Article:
Showtime’s ‘The Curse’ follows a couple who are in the business of renovating homes. They are making a TV show about it, but they don’t want it to be like any other HGTV show. They want the people to know how dedicated they are to the community, and even though they are participating in gentrification, their intentions are entirely noble. Of course, things are not so easy. What they want to look like and what they actually are don’t quite align as much as they’d want to.
This particularly shows in the way the husband, Asher, tries to use Whistling River Casino as a trade-off to a journalist, hoping to stop her from airing something that doesn’t show the couple in a flattering light. Considering the realistic tone that ‘The Curse’ adopts, the viewers naturally wonder if the casino depicted in the show is an actual place.
Whistling River Casino is a Fictional Location in The Curse
While a lot of things in ‘The Curse’ might seem real, it is a completely fictional story that relies on relevant themes and the realistic presentation of the characters to make it feel authentic to the audience. This is why perhaps the characters and certain locations in the show might feel real, but they aren’t. Whistling River Casino is a fictional place in the show created for the purpose of serving the narrative.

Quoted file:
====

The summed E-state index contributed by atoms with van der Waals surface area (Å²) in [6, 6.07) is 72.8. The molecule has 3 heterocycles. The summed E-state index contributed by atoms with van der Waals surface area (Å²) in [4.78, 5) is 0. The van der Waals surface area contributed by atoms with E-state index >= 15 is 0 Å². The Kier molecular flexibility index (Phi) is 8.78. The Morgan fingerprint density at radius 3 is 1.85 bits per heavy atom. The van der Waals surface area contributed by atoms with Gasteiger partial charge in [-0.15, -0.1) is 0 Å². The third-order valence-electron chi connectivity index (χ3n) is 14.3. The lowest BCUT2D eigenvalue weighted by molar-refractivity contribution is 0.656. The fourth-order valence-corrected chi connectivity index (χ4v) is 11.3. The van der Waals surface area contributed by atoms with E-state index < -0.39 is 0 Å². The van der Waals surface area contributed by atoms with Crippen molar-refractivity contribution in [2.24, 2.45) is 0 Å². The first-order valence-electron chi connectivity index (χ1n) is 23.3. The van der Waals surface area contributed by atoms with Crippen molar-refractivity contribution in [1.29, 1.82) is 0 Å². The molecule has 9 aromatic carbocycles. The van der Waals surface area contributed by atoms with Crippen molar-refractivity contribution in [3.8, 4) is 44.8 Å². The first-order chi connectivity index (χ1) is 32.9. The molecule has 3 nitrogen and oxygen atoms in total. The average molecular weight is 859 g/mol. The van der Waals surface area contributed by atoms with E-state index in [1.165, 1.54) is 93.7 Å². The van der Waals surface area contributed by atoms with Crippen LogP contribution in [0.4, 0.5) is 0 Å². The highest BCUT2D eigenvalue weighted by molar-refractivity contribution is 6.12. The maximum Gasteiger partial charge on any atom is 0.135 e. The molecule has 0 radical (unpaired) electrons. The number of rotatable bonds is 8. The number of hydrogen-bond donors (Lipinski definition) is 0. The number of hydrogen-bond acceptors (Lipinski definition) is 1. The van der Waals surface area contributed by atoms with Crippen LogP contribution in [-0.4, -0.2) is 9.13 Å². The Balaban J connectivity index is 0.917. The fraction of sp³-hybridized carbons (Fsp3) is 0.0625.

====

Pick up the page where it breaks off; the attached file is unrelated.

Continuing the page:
The casino comes into the picture when an interview that the Siegels were using to promote their TV show goes wrong. The interviewer asks some pointed questions about Whitney’s parents, and Asher loses his cool by turning things around for the interviewer. It doesn’t take him long to realize that he might have ruined the whole thing, so he decides to offer the journalist something good in return for not painting him and Whitney in a bad light.
In the second episode, Asher goes to the casino, when the journalist tells him that he is testing her patience because he hasn’t delivered her anything he promised. He needs to get hard evidence to show that the casino has been involved in illegal and/or unethical practices. A desperate Asher tries different ways and eventually succeeds in getting something from the computer of his friend and ex-colleague who works there.
While the casino might not be real, the show uses it to point out how places like it are designed to keep people there. Be it the blue lights that intensify after sundown to distort people’s perception of time inside the building, or be it the bands that offer people the facility to withdraw their money on-site without having to go back and forth to the ATM— some dodgy, to say the least, practices are at play at the casino.
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